When small-business owners can't hire the new employees they need, they often turn to others for unpaid help. Most often, they seek the help of a spouse (21%) or help from their friends (16%) or children (15%). One in 10 get help from a relative who is not a spouse or a child, while 1 in 20 use an unpaid intern. Three in 10 say they don't turn to anyone.

Thinking about times when you can't afford to hire new employees, who do you turn to MOST for unpaid help? January 2012 results


The debate over why U.S. small-business owners aren't hiring more aggressively tends to hinge on whether overall business conditions, including a lack of growth and revenue, are the primary culprit as opposed to the potential cost of healthcare and government regulations. Apparently, both sides of the debate are correct.

Small-business owners hire when they need to respond to increased business activity and have the opportunity to grow. Although some small businesses in selected industries and markets have been growing, the weak economy of the past four years has limited overall small-business growth. Further, many small businesses continue to feel financially vulnerable, with 66% saying they are worried about the current status of the U.S. economy and nearly one in four telling Gallup they fear they may not be in business 12 months from now.

Given this difficult operating environment, it is not surprising that many small-business owners also worry about potential new healthcare costs and government regulations. While small businesses are always finding ways to deal with their changing operating environment, including government regulations and healthcare, these added challenges can be seen as exacerbating an already uncertain and difficult situation. In turn, they become additional reasons to hold back on hiring.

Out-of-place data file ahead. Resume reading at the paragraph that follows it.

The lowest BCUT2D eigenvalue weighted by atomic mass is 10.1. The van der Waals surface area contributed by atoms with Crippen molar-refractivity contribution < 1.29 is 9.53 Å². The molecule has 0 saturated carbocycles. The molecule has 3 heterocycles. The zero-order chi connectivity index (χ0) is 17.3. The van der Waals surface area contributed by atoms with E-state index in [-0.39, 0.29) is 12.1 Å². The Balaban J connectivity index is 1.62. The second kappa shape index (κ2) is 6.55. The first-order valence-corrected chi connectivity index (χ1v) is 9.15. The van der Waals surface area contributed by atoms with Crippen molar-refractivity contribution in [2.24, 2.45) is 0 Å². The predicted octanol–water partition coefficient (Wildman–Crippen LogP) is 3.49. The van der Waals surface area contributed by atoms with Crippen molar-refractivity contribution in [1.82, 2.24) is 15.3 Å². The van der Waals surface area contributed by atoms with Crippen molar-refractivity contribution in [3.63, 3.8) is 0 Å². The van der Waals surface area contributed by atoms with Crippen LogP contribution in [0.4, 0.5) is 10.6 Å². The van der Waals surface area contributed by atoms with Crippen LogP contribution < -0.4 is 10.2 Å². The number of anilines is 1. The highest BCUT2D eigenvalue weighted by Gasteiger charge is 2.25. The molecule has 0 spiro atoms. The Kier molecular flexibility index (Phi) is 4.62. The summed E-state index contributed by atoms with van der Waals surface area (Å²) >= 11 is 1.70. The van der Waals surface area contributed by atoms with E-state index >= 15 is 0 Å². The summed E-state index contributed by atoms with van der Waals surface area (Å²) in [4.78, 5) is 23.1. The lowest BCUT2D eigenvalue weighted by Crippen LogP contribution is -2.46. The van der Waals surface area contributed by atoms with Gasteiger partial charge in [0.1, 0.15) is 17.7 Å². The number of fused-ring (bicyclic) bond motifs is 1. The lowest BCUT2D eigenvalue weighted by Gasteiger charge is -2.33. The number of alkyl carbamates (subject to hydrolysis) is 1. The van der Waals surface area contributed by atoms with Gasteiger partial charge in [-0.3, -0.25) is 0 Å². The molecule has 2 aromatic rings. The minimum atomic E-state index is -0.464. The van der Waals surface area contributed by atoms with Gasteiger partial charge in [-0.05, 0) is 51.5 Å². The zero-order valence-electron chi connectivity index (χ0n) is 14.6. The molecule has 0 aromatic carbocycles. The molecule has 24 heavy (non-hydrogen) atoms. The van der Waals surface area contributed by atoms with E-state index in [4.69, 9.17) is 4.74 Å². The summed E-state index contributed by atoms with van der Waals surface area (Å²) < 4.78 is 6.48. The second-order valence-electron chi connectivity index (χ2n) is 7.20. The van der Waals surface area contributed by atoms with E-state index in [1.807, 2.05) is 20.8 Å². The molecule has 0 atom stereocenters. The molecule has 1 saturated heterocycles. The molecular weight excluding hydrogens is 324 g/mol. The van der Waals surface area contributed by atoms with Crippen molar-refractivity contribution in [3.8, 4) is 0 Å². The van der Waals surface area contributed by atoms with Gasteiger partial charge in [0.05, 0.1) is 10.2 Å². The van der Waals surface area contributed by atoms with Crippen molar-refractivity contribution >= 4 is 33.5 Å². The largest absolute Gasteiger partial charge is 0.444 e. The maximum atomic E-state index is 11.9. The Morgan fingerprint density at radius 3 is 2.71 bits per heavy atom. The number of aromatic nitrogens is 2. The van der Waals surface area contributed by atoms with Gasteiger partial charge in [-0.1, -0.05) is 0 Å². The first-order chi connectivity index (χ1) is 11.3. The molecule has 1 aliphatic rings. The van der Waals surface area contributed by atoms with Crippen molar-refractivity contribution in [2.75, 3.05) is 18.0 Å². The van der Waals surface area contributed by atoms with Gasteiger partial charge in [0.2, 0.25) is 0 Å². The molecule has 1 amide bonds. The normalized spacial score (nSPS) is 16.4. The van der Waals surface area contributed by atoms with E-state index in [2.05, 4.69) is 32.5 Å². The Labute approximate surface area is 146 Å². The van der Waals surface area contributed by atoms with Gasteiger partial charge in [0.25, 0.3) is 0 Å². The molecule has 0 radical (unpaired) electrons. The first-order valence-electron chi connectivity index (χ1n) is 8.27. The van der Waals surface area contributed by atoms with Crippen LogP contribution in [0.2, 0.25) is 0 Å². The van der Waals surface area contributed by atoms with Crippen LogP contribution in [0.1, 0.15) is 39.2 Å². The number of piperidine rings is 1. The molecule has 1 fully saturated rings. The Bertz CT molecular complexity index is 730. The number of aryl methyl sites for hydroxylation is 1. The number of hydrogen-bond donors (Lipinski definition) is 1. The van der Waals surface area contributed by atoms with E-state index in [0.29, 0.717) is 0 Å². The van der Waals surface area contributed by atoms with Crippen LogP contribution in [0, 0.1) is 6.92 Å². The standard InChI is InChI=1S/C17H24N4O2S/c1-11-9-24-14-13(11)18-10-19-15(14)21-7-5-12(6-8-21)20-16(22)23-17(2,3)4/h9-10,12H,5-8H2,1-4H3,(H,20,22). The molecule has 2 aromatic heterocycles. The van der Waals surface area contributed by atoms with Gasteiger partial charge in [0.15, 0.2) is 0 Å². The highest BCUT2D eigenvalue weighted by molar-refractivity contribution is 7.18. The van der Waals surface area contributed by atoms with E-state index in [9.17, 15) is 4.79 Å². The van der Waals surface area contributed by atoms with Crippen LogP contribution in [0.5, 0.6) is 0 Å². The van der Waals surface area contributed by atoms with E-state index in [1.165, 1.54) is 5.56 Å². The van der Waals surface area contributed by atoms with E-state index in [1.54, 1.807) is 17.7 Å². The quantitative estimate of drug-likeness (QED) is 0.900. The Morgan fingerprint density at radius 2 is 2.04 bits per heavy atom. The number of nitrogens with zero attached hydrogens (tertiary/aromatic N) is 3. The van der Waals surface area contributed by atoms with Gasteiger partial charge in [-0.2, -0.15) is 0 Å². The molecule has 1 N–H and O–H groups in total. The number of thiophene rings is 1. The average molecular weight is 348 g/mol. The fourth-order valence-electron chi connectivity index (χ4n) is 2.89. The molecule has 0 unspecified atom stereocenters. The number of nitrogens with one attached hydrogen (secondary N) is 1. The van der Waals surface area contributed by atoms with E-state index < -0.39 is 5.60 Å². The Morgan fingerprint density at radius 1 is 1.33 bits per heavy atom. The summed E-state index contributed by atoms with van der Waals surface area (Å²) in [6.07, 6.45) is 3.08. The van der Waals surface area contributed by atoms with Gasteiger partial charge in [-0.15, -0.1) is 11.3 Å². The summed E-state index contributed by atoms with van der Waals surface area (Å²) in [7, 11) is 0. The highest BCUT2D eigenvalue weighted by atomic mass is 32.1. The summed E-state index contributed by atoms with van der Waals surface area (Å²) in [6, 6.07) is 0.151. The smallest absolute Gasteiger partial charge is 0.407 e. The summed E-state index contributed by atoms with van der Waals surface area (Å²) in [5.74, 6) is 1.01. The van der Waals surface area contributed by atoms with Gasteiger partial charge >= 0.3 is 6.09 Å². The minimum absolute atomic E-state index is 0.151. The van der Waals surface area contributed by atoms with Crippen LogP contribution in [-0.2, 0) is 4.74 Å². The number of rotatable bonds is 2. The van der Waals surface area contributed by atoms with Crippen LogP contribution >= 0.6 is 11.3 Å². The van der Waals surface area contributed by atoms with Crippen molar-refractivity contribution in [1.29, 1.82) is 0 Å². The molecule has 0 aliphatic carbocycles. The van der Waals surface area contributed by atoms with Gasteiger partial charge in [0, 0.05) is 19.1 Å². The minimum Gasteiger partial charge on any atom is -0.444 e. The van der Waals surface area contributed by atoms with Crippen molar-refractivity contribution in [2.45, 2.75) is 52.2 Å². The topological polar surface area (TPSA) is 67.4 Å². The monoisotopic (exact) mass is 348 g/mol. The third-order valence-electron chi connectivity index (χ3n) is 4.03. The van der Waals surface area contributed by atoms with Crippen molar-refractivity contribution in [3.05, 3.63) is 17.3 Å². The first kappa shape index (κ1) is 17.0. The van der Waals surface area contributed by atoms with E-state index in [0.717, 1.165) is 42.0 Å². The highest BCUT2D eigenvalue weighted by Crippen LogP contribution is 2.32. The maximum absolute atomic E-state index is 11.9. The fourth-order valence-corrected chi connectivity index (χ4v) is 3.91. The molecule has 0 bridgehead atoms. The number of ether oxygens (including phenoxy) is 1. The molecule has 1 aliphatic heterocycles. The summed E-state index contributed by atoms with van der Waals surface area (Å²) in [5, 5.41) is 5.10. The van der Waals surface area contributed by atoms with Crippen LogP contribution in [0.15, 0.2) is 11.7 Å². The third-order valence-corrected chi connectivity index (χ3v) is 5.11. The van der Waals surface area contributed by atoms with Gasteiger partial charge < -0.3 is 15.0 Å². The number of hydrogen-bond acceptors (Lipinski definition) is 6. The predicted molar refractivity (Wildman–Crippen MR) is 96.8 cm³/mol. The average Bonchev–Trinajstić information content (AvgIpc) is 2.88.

Right now, economic confidence is approaching its highest levels in the last four years. U.S. small-business owners are also about as optimistic about their business and their future hiring as they've been at any point during that time. Congress can't do much in the immediate term to significantly improve small-business revenues and growth. However, lawmakers could place a moratorium on new regulations for some period of time. In turn, this might provide the extra push needed to get small-business owners to decide to hire the employees they actually need and get the economy growing at a pace the average American can recognize as an economic recovery.

About the Wells-Fargo Small Business Index

Since August 2003, the Wells Fargo/Gallup Small Business Index has surveyed small-business owners on current and future perceptions of their business financial situation.

Survey Methods

Results for the total dataset are based on telephone interviews with 600 small-business owners, conducted Jan. 9-13, 2012. For results based on the total sample of small-business owners, one can say with 95% confidence that the maximum margin of sampling error is ±4 percentage points.

Sampling is done on an RDD basis using Dun & Bradstreet sampling of small businesses having $20 million or less of sales or revenues. The data are weighted to be representative of U.S. small businesses within this size range nationwide.

In addition to sampling error, question wording and practical difficulties in conducting surveys can introduce error or bias into the findings of public opinion polls.

For more details on Gallup's polling methodology, visit